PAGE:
A Quick Look At The MacBook Air
Prior to Apple’s recent MacBook product line upgrade announcements, the MacBook Air was grossly overpriced compared to its competition and lacked many features that had become a standard in the Ultrabook form factor months ago; however, the newly refreshed MacBook Air is a force to be reckoned with, and actually made this article quite difficult to write.
The MacBook Air is still overpriced, but Apple isn’t the only one overcharging for Ultrabooks. When performance is paired with ultra-portability, it’s considered a premium, and just about all of the Ultrabook vendors are taking advantage of that fact – it’s not just Apple anymore.
|Apple MacBook Air|
|Processor||3rd Gen Intel Core i5 or Core i7|
|Graphics||Intel HD Graphics 4000|
|Display||11-inch (1366x768) or 13-inch (1440x900)|
|I/O Ports & Etc.||2x USB 3.0, Thunderbolt, SD Card Reader, Headphone|
|Battery Life||Up to 5 Hours (11-inch), 7 Hours (13-inch)|
|Dimensions (inches)||11-inch: 11.8 x 7.56 x 0.68; 13-inch: 12.8 x 8.94 x 0.68|
|Weight||11-inch: 2.38 Lbs; 13-Inch: 2.96 Lbs|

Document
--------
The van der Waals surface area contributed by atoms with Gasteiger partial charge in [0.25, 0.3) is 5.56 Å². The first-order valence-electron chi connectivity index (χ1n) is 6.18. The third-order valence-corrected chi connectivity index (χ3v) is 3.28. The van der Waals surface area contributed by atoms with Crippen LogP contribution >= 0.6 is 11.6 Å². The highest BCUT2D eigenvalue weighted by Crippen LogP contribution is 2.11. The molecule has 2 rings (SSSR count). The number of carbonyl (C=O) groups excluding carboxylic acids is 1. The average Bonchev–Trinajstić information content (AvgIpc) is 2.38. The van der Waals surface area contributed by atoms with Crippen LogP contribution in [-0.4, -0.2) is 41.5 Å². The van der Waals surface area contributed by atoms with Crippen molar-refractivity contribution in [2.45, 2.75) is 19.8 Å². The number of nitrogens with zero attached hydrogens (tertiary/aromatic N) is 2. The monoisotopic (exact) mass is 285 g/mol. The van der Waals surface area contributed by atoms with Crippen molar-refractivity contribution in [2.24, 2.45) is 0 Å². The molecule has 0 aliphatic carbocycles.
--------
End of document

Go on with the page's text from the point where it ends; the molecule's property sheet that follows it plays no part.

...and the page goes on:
|Price||Starting at $999 (11-inch), $1199 (13-inch)|
The biggest improvement the Air product line saw was the upgrade to Intel’s 3rd generation “Ivy Bridge” Core processors. CPU performance increases are pretty marginal, especially for real world use, but the benefit of the accompanying Intel HD Graphics 4000 opens a lot of doors, allowing for things like light gaming and high-resolution multi-display setups.
The new MacBook Air also now features USB 3.0, a considerable oversight in the last model. Intel’s Thunderbolt port (present in last year’s model as well) is just another mountainous feature the competition has to compete against, though Thunderbolt accessories are both uncommon and prohibitively expensive.
It doesn’t offer everything, though, and if you have a specific purpose in mind, there’s a very good chance you’ll find a better fit if you don’t go Mac.